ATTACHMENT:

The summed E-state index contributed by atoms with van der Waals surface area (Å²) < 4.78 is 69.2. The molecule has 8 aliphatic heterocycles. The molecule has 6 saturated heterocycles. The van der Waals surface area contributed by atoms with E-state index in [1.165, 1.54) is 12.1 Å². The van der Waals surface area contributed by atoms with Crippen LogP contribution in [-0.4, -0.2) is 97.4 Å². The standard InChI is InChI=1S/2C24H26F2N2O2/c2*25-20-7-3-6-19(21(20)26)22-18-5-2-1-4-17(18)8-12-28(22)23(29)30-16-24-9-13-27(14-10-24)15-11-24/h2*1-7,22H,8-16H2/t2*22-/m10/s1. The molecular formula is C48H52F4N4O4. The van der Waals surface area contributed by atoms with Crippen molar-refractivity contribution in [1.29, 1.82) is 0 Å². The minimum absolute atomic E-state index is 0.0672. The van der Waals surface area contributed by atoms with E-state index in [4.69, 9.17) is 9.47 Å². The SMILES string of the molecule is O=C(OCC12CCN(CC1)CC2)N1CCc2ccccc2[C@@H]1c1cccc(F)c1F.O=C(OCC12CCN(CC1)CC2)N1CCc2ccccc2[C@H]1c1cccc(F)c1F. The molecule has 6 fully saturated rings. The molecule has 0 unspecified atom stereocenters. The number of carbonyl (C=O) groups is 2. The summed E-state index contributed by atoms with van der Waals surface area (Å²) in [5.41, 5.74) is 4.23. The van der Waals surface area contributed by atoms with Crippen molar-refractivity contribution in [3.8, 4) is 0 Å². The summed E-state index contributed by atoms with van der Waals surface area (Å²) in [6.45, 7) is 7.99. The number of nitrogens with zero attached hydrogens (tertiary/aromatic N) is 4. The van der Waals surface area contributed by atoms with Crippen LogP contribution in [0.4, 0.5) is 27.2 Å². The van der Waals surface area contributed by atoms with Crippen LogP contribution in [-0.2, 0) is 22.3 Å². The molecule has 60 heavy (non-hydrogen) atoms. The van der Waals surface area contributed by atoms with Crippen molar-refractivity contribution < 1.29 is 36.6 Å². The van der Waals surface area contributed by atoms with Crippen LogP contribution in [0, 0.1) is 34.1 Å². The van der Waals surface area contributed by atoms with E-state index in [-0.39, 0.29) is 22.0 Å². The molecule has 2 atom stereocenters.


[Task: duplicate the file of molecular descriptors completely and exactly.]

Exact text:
The summed E-state index contributed by atoms with van der Waals surface area (Å²) < 4.78 is 69.2. The molecule has 8 aliphatic heterocycles. The molecule has 6 saturated heterocycles. The van der Waals surface area contributed by atoms with E-state index in [1.165, 1.54) is 12.1 Å². The van der Waals surface area contributed by atoms with Crippen LogP contribution in [-0.4, -0.2) is 97.4 Å². The standard InChI is InChI=1S/2C24H26F2N2O2/c2*25-20-7-3-6-19(21(20)26)22-18-5-2-1-4-17(18)8-12-28(22)23(29)30-16-24-9-13-27(14-10-24)15-11-24/h2*1-7,22H,8-16H2/t2*22-/m10/s1. The molecular formula is C48H52F4N4O4. The van der Waals surface area contributed by atoms with Crippen molar-refractivity contribution in [1.29, 1.82) is 0 Å². The minimum absolute atomic E-state index is 0.0672. The van der Waals surface area contributed by atoms with E-state index in [4.69, 9.17) is 9.47 Å². The SMILES string of the molecule is O=C(OCC12CCN(CC1)CC2)N1CCc2ccccc2[C@@H]1c1cccc(F)c1F.O=C(OCC12CCN(CC1)CC2)N1CCc2ccccc2[C@H]1c1cccc(F)c1F. The molecule has 6 fully saturated rings. The molecule has 0 unspecified atom stereocenters. The number of carbonyl (C=O) groups is 2. The summed E-state index contributed by atoms with van der Waals surface area (Å²) in [5.41, 5.74) is 4.23. The van der Waals surface area contributed by atoms with Crippen molar-refractivity contribution in [3.8, 4) is 0 Å². The summed E-state index contributed by atoms with van der Waals surface area (Å²) in [6.45, 7) is 7.99. The number of nitrogens with zero attached hydrogens (tertiary/aromatic N) is 4. The van der Waals surface area contributed by atoms with Crippen LogP contribution in [0.4, 0.5) is 27.2 Å². The van der Waals surface area contributed by atoms with Crippen LogP contribution in [-0.2, 0) is 22.3 Å². The molecule has 60 heavy (non-hydrogen) atoms. The van der Waals surface area contributed by atoms with Crippen molar-refractivity contribution < 1.29 is 36.6 Å². The van der Waals surface area contributed by atoms with Crippen LogP contribution in [0, 0.1) is 34.1 Å². The van der Waals surface area contributed by atoms with E-state index in [-0.39, 0.29) is 22.0 Å². The molecule has 2 atom stereocenters.